For many people, Good Friday brings to mind religious beliefs involving sacrifice and salvation. It's also a day with it's own superstitions, one of which I actually cling to....
....never plant anything outdoors before Good Friday.
You see in the South, we get false spring. Often. You emerge from home one morning and robins are singing on the front lawn. That's sign #1. Sign #2 is the rebirth of the weed most gardeners consider a curse... the dandelion. Personally I love them but hey, I live in the country, not in a subdivision. Sign #3 is the air feels warmer, as if the sun is shining brighter in a sky so blue you wonder if it can be real. Everyone wants to be outdoors and if you're susceptible to gardening like my clan is, you feel that itch....the itch to plant. This first yen should be ignored.
Or you'll pay the price. Twice.
My grandmother, Memaw, always told me you should never plant before Good Friday. When I questioned if this was a religious belief she laughed. Then she explained that where we live, spring pretends to show up, we plant like crazy to make our yards lovely, then a sneaky frost comes along and kills everything. By waiting until Good Friday, which is governed by the moon phase for Easter, the last frost has usually occurred. You may see one more, but generally those too cool nights are behind you.
So I've stuck to that planting schedule...except for one year, about 15 years ago. And yes, every danged thing I planted was burnt by the frost and curled up to die.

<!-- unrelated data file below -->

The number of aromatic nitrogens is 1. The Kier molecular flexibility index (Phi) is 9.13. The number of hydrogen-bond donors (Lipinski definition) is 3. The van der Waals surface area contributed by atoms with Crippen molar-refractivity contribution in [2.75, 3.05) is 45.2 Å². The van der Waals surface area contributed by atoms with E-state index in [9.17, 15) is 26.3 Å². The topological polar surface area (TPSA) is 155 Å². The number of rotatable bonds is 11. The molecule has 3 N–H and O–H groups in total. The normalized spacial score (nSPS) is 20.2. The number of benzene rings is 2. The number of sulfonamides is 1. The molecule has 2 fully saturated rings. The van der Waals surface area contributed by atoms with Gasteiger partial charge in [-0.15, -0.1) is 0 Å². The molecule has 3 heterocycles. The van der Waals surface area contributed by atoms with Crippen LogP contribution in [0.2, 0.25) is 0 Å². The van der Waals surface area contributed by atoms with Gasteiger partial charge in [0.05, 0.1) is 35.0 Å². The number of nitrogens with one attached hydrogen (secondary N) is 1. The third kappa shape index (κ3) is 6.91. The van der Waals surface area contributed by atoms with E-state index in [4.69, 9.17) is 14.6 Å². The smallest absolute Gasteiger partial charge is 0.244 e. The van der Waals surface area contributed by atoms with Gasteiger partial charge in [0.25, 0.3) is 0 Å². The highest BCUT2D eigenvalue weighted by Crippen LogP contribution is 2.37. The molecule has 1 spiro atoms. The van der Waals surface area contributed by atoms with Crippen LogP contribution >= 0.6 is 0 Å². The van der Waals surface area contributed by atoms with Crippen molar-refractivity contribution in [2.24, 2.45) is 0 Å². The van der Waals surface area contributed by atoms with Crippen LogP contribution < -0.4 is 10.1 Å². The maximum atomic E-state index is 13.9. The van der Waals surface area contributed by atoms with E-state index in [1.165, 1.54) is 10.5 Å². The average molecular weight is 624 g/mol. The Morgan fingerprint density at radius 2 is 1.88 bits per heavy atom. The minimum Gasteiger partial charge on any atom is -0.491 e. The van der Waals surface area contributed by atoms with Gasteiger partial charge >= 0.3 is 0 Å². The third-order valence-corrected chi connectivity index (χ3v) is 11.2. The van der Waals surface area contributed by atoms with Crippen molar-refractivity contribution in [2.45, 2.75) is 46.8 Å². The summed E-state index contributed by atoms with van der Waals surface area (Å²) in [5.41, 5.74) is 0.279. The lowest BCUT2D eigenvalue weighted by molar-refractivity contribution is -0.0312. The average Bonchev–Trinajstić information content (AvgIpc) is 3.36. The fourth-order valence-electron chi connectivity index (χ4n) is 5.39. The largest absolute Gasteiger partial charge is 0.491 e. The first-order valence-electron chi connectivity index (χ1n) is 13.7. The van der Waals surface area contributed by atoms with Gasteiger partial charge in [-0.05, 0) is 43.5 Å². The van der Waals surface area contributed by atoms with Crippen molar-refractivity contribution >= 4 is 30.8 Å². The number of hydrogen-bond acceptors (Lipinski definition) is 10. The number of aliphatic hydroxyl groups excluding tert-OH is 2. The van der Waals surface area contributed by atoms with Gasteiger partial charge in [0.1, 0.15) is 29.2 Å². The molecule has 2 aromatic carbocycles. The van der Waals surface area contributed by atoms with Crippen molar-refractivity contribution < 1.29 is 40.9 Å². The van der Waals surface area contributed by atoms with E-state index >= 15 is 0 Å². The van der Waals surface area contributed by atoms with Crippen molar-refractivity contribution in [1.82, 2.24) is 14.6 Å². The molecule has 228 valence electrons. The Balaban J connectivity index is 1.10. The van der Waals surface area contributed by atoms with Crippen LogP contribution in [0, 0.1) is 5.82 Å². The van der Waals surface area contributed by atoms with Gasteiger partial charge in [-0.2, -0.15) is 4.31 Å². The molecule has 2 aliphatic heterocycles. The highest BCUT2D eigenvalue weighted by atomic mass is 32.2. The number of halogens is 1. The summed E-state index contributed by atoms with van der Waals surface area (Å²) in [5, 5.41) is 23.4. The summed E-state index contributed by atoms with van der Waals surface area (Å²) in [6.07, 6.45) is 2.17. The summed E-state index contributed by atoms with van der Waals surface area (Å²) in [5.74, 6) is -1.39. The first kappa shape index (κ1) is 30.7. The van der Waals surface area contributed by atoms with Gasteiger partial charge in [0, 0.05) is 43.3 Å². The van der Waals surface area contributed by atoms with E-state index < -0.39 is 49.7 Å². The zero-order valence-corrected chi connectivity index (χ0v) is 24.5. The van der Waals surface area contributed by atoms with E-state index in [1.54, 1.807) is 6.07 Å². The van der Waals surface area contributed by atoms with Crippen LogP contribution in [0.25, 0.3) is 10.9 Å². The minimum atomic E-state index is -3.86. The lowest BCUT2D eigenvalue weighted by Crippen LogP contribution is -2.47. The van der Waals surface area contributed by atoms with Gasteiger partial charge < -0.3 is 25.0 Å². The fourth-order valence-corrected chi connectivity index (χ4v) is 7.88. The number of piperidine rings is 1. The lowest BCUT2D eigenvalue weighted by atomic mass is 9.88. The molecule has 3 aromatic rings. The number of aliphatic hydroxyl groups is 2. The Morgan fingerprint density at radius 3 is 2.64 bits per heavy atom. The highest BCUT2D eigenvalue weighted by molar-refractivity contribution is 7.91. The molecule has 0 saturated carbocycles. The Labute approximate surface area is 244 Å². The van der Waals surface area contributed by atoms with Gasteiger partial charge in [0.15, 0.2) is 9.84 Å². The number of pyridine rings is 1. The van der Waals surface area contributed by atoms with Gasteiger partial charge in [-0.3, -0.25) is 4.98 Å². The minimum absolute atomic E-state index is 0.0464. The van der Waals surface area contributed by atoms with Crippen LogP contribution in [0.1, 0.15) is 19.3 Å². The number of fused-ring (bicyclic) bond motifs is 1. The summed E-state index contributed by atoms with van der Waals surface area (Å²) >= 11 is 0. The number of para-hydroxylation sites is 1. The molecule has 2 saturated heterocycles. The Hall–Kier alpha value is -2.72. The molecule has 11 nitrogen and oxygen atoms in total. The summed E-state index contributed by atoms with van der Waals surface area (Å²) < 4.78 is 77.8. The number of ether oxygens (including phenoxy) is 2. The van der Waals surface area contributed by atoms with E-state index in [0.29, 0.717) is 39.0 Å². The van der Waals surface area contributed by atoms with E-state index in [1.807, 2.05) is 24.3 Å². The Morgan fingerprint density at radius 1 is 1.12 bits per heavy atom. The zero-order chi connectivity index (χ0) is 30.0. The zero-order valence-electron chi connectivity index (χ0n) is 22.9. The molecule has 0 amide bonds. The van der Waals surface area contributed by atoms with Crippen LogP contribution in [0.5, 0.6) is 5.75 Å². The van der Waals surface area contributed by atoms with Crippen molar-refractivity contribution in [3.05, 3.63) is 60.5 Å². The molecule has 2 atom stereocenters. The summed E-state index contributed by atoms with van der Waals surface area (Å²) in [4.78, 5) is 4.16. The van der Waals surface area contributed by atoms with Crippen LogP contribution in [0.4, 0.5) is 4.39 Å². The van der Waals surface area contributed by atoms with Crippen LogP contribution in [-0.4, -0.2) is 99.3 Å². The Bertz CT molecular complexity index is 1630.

The man who owns the outdoor market where I buy my plants use to laugh at me. He'd show me all the beautiful, tempting buckets of floral color and ask what I was going to buy. I'd smile and tell him, "I'll be back on Good Friday." He was confused the first time until I explained. Then laughed at me for believing an old wives' tale.
Two days later we had a helluva frost that smote everything in the yard which hadn't been established for years.
I returned on Good Friday to buy my plants and the Market Man grinned at me. "Okay, so you're right," he declared in defeat. "But please don't tell my other customers. Every last one of them had to come back today to buy another round of plants."
Yep, everyone but me.
So today, I planted the fiery red and yellow lantana I purchased from him yesterday. When I purchased them Market Man asked, "You're not planting that until tomorrow, are you?" Soon I can look forward to a burst of color from a lonely portion of the yard which previously had none.
And while I was out in the yard today, I grabbed my camera. Sometimes I don't think people really understand how big that pecan tree is in my front yard. So I stood at the end of our driveway and took this. I just wish the new guy farming the land around us would get a crop in!Thought maybe I'd walk up the driveway and take you with me.
The building on the right, which looks like a red barn,
is hubby's archery shop.
Yes, it's actually a pecan tree, not an oak!
She's a little lopsided now as severe storms 2 years in a row
sheared a giant limb off last year.
We almost didn't even look at this house because from the front,
it looked so small.
That's a dogwood tree to the right of the house and pink azaleas in front.
But as you can see, looks can be deceiving! The old gal goes waaaay back.
A bee investigating the azaleas asked me to share with you....
Have a Happy Easter!